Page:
I tend to like movies about eccentric Brits. The most recent example was just six weeks ago, when I wrote about “The Phantom Of The Open,” starring Mark Rylance as an Englishman who managed to enter the British Open golf tournament — despite never having played the game — and proceeded to post the worst score in its history (read my review here).
Now, I’m adding a similar film to my Movies You Might Not Know list. It’s “The Duke,” which was released two years ago during the pandemic, so it didn’t get much attention. I had never heard of it until this week.
“The Duke” is based on the true story of Kempton Bunton, a 60-year-old man who, in 1960, couldn’t keep a job and had an ongoing battle over the country’s TV tax (which, to this day, requires Brits to buy a license in order to be allowed to watch television at home). The plot involves Kempton stealing a painting of the Duke of Wellington by the famed artist Goya from the National Gallery Of Art, ostensibly to hold it hostage until the government relents on the TV tax, at least for older people, or “pensioners,” as they’re known in the UK.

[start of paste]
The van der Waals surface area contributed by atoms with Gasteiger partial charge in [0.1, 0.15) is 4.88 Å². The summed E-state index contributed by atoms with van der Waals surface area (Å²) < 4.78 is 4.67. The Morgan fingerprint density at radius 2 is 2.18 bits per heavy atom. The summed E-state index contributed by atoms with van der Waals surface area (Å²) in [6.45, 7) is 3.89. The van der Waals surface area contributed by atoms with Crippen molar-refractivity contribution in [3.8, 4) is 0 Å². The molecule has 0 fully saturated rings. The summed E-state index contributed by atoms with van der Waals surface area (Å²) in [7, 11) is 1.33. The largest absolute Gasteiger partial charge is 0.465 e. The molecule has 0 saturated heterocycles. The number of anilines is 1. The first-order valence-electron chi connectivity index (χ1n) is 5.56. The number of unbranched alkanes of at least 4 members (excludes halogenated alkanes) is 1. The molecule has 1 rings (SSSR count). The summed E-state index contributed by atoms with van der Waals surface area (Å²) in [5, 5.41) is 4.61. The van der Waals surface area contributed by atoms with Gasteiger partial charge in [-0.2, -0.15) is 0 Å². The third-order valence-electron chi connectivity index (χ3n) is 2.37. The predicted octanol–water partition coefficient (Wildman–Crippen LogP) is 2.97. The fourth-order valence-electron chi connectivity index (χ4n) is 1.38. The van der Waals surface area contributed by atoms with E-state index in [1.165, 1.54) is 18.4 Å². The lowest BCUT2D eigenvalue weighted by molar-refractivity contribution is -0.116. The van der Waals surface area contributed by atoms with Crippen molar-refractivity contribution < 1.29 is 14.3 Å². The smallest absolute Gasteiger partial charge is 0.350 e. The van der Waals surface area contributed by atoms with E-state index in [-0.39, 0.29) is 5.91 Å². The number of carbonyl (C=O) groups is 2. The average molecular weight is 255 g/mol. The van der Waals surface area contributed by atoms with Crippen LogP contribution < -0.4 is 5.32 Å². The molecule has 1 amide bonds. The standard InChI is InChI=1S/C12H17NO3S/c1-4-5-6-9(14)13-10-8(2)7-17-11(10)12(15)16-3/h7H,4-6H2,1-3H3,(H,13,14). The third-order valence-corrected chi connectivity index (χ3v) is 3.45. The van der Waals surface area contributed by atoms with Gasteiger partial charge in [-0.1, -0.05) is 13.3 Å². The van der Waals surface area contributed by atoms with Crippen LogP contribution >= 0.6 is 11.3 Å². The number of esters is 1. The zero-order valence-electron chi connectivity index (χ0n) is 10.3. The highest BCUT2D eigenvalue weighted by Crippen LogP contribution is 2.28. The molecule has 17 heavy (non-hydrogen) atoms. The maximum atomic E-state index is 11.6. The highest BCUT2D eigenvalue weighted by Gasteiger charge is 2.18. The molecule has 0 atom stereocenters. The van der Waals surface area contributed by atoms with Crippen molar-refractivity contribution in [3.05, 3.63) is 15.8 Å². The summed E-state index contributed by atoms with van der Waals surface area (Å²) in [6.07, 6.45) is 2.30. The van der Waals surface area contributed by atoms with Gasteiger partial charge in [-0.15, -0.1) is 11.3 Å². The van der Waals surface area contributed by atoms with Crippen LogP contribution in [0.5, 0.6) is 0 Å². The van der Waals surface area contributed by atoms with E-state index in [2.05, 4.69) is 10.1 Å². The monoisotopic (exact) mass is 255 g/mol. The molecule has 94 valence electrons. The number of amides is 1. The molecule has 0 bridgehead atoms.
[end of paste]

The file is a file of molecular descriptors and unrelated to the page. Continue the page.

Kempton is exactly the kind of quirky character who makes movies like this so charming, especially in the hands of a veteran actor like Jim Broadbent, who gets a big assist from Helen Mirren as Kempton’s long-suffering wife, Dorothy. Director Roger Michell has proven himself to have a nice touch with light comedies (e.g. “Notting Hill”), and in “The Duke,” he plays the desperation of the Buntons’ financial situation (their only income comes from Dorothy’s work as a maid) against Kempton’s anti-authoritarian bent.
The movie builds to a delightful climax in the courtroom of the Old Bailey, where Kempton takes the witness stand and shakes up the system as he never had before.
I rate “The Duke” a 9 out of 10, earning it a richly-deserved spot on my Movies You Might Not Know list.
Now on DVD and streaming via several Video On Demand platforms.